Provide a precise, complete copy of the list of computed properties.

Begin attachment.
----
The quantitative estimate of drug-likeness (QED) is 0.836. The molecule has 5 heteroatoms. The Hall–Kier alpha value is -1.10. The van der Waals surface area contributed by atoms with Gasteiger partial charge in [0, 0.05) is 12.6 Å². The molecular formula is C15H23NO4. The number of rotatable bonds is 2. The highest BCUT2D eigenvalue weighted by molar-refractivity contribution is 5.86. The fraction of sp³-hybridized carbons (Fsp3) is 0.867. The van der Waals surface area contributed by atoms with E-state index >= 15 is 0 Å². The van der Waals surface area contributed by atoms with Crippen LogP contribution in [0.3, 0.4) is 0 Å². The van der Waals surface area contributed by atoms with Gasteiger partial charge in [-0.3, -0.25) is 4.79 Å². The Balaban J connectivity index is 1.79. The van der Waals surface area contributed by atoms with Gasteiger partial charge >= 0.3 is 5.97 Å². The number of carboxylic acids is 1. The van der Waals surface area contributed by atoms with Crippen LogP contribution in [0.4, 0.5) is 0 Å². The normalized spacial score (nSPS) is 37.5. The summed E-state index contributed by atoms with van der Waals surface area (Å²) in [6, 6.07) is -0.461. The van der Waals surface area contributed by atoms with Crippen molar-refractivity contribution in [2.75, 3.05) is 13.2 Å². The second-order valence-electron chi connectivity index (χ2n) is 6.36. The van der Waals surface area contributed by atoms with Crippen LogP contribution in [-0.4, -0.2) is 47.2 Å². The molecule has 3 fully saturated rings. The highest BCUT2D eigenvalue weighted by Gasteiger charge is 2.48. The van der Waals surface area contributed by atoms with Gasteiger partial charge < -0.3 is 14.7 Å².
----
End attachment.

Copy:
The quantitative estimate of drug-likeness (QED) is 0.836. The molecule has 5 heteroatoms. The Hall–Kier alpha value is -1.10. The van der Waals surface area contributed by atoms with Gasteiger partial charge in [0, 0.05) is 12.6 Å². The molecular formula is C15H23NO4. The number of rotatable bonds is 2. The highest BCUT2D eigenvalue weighted by molar-refractivity contribution is 5.86. The fraction of sp³-hybridized carbons (Fsp3) is 0.867. The van der Waals surface area contributed by atoms with E-state index >= 15 is 0 Å². The van der Waals surface area contributed by atoms with Crippen LogP contribution in [0.3, 0.4) is 0 Å². The van der Waals surface area contributed by atoms with Gasteiger partial charge in [-0.3, -0.25) is 4.79 Å². The Balaban J connectivity index is 1.79. The van der Waals surface area contributed by atoms with Gasteiger partial charge >= 0.3 is 5.97 Å². The number of carboxylic acids is 1. The van der Waals surface area contributed by atoms with Crippen LogP contribution in [0.4, 0.5) is 0 Å². The normalized spacial score (nSPS) is 37.5. The summed E-state index contributed by atoms with van der Waals surface area (Å²) in [6, 6.07) is -0.461. The van der Waals surface area contributed by atoms with Crippen molar-refractivity contribution in [2.75, 3.05) is 13.2 Å². The second-order valence-electron chi connectivity index (χ2n) is 6.36. The van der Waals surface area contributed by atoms with Crippen LogP contribution in [-0.4, -0.2) is 47.2 Å². The molecule has 3 fully saturated rings. The highest BCUT2D eigenvalue weighted by Gasteiger charge is 2.48. The van der Waals surface area contributed by atoms with Gasteiger partial charge < -0.3 is 14.7 Å².